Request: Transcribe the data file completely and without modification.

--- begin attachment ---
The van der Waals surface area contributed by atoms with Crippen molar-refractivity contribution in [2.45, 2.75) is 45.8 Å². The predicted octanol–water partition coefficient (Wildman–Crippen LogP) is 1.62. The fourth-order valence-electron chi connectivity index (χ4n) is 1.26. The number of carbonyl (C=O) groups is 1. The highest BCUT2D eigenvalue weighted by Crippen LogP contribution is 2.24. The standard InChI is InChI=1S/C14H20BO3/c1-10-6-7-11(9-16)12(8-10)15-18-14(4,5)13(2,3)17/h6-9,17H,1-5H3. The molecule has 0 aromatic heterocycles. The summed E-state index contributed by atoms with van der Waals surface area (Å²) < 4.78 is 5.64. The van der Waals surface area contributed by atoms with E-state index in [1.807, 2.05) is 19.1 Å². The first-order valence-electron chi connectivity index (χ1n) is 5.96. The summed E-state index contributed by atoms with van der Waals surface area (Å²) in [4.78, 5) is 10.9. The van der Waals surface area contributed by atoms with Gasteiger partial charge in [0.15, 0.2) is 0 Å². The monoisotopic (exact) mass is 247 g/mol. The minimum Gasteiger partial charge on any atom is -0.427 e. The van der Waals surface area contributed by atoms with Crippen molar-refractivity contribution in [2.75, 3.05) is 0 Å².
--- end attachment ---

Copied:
The van der Waals surface area contributed by atoms with Crippen molar-refractivity contribution in [2.45, 2.75) is 45.8 Å². The predicted octanol–water partition coefficient (Wildman–Crippen LogP) is 1.62. The fourth-order valence-electron chi connectivity index (χ4n) is 1.26. The number of carbonyl (C=O) groups is 1. The highest BCUT2D eigenvalue weighted by Crippen LogP contribution is 2.24. The standard InChI is InChI=1S/C14H20BO3/c1-10-6-7-11(9-16)12(8-10)15-18-14(4,5)13(2,3)17/h6-9,17H,1-5H3. The molecule has 0 aromatic heterocycles. The summed E-state index contributed by atoms with van der Waals surface area (Å²) < 4.78 is 5.64. The van der Waals surface area contributed by atoms with E-state index in [1.807, 2.05) is 19.1 Å². The first-order valence-electron chi connectivity index (χ1n) is 5.96. The summed E-state index contributed by atoms with van der Waals surface area (Å²) in [4.78, 5) is 10.9. The van der Waals surface area contributed by atoms with Gasteiger partial charge in [0.15, 0.2) is 0 Å². The monoisotopic (exact) mass is 247 g/mol. The minimum Gasteiger partial charge on any atom is -0.427 e. The van der Waals surface area contributed by atoms with Crippen molar-refractivity contribution in [2.75, 3.05) is 0 Å².